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There’s a popular movement in the church today. It follows a number of variations but generally falls under the title of “Pub Theology.” The general idea is for a group of people to gather together, usually over a beer at a favorite local watering hole, and to engage in wide-ranging conversations, discussing deep questions about God, humanity, life, the world. Usually, there will be a series of questions used as conversation starters, but there isn’t any leader who will steer the discussion to an endpoint or supposedly “right” answer to the questions. The idea is to bring together people from as many different backgrounds as possible – different Christian denominations and traditions, Jews, Muslims, Buddhists, agnostics, atheists; and the conversation is to proceed with everyone respecting each other’s viewpoint, and ideally, everyone learning something new in the process. And while the Bible is obviously referred to frequently in conversations, Pub Theology sessions are typically not actual Bible studies, since, by definition, all the participants have very different ideas about how the Bible should be understood. That makes sense, there’s a wide variation in how to understand the nature of the Bible, and how to interpret it, even within the same denomination, even within the same congregation, let alone across multiple faiths, and even those of no faith.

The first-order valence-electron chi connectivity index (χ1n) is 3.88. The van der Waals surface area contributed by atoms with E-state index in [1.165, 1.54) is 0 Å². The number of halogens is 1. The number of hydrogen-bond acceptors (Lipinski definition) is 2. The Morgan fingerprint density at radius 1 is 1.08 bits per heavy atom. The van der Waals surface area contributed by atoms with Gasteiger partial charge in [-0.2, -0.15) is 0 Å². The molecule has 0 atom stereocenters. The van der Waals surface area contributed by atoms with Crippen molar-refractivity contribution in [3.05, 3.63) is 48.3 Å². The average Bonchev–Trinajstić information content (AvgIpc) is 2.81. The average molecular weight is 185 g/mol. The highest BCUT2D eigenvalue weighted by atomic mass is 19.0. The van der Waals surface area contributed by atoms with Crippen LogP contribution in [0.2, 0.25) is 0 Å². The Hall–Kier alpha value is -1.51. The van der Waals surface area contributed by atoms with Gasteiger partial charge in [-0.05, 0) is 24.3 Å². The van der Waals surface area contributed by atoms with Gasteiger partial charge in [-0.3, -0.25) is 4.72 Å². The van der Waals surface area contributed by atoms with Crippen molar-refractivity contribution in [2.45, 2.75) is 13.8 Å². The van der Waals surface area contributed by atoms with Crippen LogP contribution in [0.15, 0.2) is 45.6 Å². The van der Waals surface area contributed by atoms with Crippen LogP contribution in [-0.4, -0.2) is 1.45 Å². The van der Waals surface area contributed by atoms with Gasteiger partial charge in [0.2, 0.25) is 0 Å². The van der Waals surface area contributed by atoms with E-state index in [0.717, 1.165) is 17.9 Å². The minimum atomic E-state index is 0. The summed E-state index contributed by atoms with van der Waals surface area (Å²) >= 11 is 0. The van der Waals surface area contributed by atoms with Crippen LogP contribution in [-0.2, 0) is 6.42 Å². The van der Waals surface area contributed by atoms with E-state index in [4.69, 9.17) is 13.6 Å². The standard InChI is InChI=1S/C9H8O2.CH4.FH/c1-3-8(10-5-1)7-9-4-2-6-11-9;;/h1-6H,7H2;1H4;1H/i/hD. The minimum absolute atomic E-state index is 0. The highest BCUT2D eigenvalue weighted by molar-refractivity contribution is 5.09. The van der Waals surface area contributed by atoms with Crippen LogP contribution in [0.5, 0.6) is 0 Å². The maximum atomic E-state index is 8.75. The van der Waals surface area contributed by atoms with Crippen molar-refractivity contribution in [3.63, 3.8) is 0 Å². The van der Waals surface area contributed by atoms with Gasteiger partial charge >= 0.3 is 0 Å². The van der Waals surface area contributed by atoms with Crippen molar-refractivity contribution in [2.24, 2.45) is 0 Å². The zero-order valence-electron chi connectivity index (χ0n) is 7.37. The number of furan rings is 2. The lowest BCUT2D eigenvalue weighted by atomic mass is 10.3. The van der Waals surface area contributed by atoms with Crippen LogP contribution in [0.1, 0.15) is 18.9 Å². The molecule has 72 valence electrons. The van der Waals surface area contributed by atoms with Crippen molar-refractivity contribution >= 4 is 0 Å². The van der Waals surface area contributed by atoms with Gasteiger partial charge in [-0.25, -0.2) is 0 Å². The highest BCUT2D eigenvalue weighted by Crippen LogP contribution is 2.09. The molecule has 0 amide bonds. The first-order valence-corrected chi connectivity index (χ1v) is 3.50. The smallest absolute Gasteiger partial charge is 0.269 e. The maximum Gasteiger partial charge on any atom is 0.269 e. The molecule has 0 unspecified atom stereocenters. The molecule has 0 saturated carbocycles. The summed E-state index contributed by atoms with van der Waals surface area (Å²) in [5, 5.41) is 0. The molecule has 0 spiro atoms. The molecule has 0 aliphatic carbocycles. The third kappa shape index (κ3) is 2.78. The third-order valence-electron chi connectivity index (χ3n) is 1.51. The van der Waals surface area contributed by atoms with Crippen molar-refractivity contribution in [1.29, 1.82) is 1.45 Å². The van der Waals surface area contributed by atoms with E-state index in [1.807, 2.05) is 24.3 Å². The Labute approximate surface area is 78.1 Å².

But even in a setting as diverse as some Pub Theology sessions, one thing that pretty much anyone examining the Hebrew and Christian scriptures would have to admit is that throughout those scriptures, God has always acted, and appeared, and spoken, in ways that were unexpected. God seems to always be working outside the normal expectations, always coloring outside the lines. It’s easy for us to lose sight of that reality because we’re so familiar with the stories of the Bible, but when we put ourselves right within the actual context of those stories, we very quickly see, time after time, that God is no respecter of norms and traditions. God doesn’t really seem to care at all about what human beings think is the right or proper way for God to behave. God almost universally tosses aside social, religious, and cultural traditions in the process of interacting with us. It just seems like God is always saying or doing something that we wouldn’t expect, or maybe even approve of.

That’s the case with today’s passage from Luke’s gospel, the parable of the dishonest manager. This is a hard passage for us to get a warm and fuzzy feeling about. This manager is a poster boy for behavior that we try really hard to teach people is really, really wrong. The manager cheated someone else for his own personal gain. What the dishonest manager did was unethical. It was immoral. His way of handling other people’s money, of using other people for his own benefit was disgusting.